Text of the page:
GUEST COMMENTARY: Beyond Acknowledgements, It’s Time We Act on Learning and Teaching Indigenous Knowledge

Commentary written by Puanani Faleofa Kānaka Maoli (Native Hawaiian), Water and Land Protector

We need more water and land protectors. California has both a water and land crisis. Save California Salmon, HSU Native American Studies, Tribes and School Districts have just released a high school curriculum based on the 2020 Summer Speaker Series, Advocacy & Water Protection in Native California, which includes indigenous knowledge from tribal leaders and members in Northern California.

The CORE course from Module 1 of this curriculum titled “Understanding Water Policy, Law and Tribal Sovereignty” teaches us about the interconnectedness of our environment and ourselves. California experienced devastating fires and apocalyptic skies last year that initiated discussions of Native cultural burning as fire prevention. Indigenous knowledge teaches us that in order to have balanced ecosystems we need rivers to flow freely throughout land bodies to water the trees and soil. This curriculum tells us how dams block that balance. “What I have always learned is that our rivers and our waters are like the veins of a whole system that have to work together, they feed each other. We can’t just dam up an artery and expect it not to cause some kind of big effect in another part of the system. All these things are interconnected” said Dr. Cutcha Risling Baldy, Department Chair for HSU’s Native American Studies, who was a presenter in the CORE course.

The pandemic allowed us to reflect on the need for flexibility and more place-based learning within our schools. We can’t afford to continue to be confined to just one school of thought. The curriculum was developed to build a bridge for everyone, but especially our school systems, to learn from indigenous knowledge about how to care for our environment and each other. The bridge is built, it’s time to cross over it. “This is about protecting the water and defending the land. Who does that best? Who has those relationships? Indigenous peoples. Center Indigenous peoples’ perspectives, histories and goals, and we will protect the land and protect the waters” says Tia Oros Peters, CEO of Seventh Generation Fund for Indigenous Peoples.

Life’s most essential relationship is the one we have with nature. In this curriculum, students research and learn about watersheds, and traditional foods, in their area. This is a living curriculum and meant to adapt to changes in environment, policy, and also areas outside of Northern California. “Native peoples have very important relationships with our food sources. This idea of nomadic hunter gatherer is very simplistic. In reality, Native peoples have complex knowledge systems about how to work with food systems,” says Kaitlin Reed, Assistant Professor of Native American Studies at Humboldt State University, during the webinar titled “The River Feeds Us, Food Sovereignty and Community Resilience.”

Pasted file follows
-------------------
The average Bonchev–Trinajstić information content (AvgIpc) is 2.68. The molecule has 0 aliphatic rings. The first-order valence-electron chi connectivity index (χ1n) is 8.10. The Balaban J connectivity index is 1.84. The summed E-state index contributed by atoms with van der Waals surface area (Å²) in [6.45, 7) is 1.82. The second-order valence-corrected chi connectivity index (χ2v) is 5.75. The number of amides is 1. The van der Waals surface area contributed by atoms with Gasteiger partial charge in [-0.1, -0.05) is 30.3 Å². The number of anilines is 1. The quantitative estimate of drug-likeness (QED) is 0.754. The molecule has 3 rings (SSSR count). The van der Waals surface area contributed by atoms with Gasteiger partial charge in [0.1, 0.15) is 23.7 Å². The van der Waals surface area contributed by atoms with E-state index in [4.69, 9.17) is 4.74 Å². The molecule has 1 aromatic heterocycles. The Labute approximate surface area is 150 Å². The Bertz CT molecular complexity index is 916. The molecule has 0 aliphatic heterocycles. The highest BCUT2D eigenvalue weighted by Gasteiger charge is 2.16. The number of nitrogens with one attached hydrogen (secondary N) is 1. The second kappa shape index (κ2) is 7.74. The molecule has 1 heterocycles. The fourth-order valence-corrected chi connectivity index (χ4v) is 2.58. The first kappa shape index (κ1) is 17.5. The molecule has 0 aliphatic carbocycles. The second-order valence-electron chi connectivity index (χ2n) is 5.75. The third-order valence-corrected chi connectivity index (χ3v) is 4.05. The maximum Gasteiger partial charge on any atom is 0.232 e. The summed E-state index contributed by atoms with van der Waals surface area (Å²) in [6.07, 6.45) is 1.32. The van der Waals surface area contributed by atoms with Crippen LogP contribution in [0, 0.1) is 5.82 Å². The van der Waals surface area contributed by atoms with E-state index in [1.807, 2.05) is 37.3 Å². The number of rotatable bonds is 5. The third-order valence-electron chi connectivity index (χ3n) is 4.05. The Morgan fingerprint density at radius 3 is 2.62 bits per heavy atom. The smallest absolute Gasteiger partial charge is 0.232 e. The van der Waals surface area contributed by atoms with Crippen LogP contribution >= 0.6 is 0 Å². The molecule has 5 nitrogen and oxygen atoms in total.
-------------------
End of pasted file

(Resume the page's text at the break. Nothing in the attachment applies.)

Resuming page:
What do you know about food sovereignty? Forget toilet paper, it’s essential to learn about where your water and food sources will come from during a pandemic.

Salmon is a main food source for Native tribes in Northern California, and salmon returns are at an all time low. In the activity “A Salmon’s Perspective” students imagine they are a salmon traveling upriver and downriver. We can learn many lessons from the life cycle of salmon. Adult salmon swim upriver just once to spawn and then die leaving their bodies to nourish the soils and streambeds. Salmon offspring are left to find their own way down river, to the estuary, where the river meets the ocean. It’s in this special place that salmon can change from freshwater fish to saltwater fish and then back again when they journey back upriver as adults to spawn. Our waters, lands and salmon are not just a “resource,” they are a gift, an ancestor, that must be protected. “We have a story about the salmon and about how we are related. The salmon have always been there for us. They gave us their voice. The salmon population is diminishing and we recognize that whatever happens to the salmon will happen to us” says Chief Caleen Sisk of the Winnemem Wintu Tribe.

I am a water and land protector. Indigenous knowledge brings “us” together. In Hawaii, we say Aloha ‘Āina which literally translates to love of the land, but it encompasses so much more than this literal translation. Aloha ‘Āina is a deep love and gratitude for all life. It’s knowing that we are not separate from nature. It’s celebrating Spring as a time for growth, not as a time to set our clocks back an hour to “save the day”, but to learn knowledge that will save generations. The future is now.

The curriculum is offered at  or through contacting Teachers can register for April 2nd training at

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